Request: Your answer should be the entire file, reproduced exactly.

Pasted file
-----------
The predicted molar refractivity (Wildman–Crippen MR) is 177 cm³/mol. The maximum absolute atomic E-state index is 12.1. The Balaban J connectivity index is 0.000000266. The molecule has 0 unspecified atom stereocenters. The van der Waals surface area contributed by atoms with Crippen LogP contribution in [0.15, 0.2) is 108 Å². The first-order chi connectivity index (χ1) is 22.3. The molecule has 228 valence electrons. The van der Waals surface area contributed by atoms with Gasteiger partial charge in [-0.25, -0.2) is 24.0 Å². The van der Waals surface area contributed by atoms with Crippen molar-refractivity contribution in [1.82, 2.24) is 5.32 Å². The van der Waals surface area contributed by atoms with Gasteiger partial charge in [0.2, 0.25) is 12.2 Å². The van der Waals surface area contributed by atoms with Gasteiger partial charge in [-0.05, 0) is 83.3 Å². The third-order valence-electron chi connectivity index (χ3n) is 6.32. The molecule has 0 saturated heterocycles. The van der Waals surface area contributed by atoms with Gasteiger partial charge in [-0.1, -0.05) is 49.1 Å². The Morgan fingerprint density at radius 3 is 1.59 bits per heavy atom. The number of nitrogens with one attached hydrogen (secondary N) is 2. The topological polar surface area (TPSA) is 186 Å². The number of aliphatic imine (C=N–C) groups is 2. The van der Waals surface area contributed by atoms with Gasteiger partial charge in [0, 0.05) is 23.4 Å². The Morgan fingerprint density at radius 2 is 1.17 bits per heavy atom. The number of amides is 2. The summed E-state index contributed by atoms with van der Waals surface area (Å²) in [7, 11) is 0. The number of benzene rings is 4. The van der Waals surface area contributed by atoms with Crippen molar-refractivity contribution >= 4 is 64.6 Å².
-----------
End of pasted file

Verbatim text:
The predicted molar refractivity (Wildman–Crippen MR) is 177 cm³/mol. The maximum absolute atomic E-state index is 12.1. The Balaban J connectivity index is 0.000000266. The molecule has 0 unspecified atom stereocenters. The van der Waals surface area contributed by atoms with Crippen LogP contribution in [0.15, 0.2) is 108 Å². The first-order chi connectivity index (χ1) is 22.3. The molecule has 228 valence electrons. The van der Waals surface area contributed by atoms with Gasteiger partial charge in [-0.25, -0.2) is 24.0 Å². The van der Waals surface area contributed by atoms with Crippen molar-refractivity contribution in [1.82, 2.24) is 5.32 Å². The van der Waals surface area contributed by atoms with Gasteiger partial charge in [0.2, 0.25) is 12.2 Å². The van der Waals surface area contributed by atoms with Gasteiger partial charge in [-0.05, 0) is 83.3 Å². The third-order valence-electron chi connectivity index (χ3n) is 6.32. The molecule has 0 saturated heterocycles. The van der Waals surface area contributed by atoms with Gasteiger partial charge in [-0.1, -0.05) is 49.1 Å². The Morgan fingerprint density at radius 3 is 1.59 bits per heavy atom. The number of nitrogens with one attached hydrogen (secondary N) is 2. The topological polar surface area (TPSA) is 186 Å². The number of aliphatic imine (C=N–C) groups is 2. The van der Waals surface area contributed by atoms with Gasteiger partial charge in [0, 0.05) is 23.4 Å². The Morgan fingerprint density at radius 2 is 1.17 bits per heavy atom. The number of amides is 2. The summed E-state index contributed by atoms with van der Waals surface area (Å²) in [7, 11) is 0. The number of benzene rings is 4. The van der Waals surface area contributed by atoms with Crippen molar-refractivity contribution >= 4 is 64.6 Å².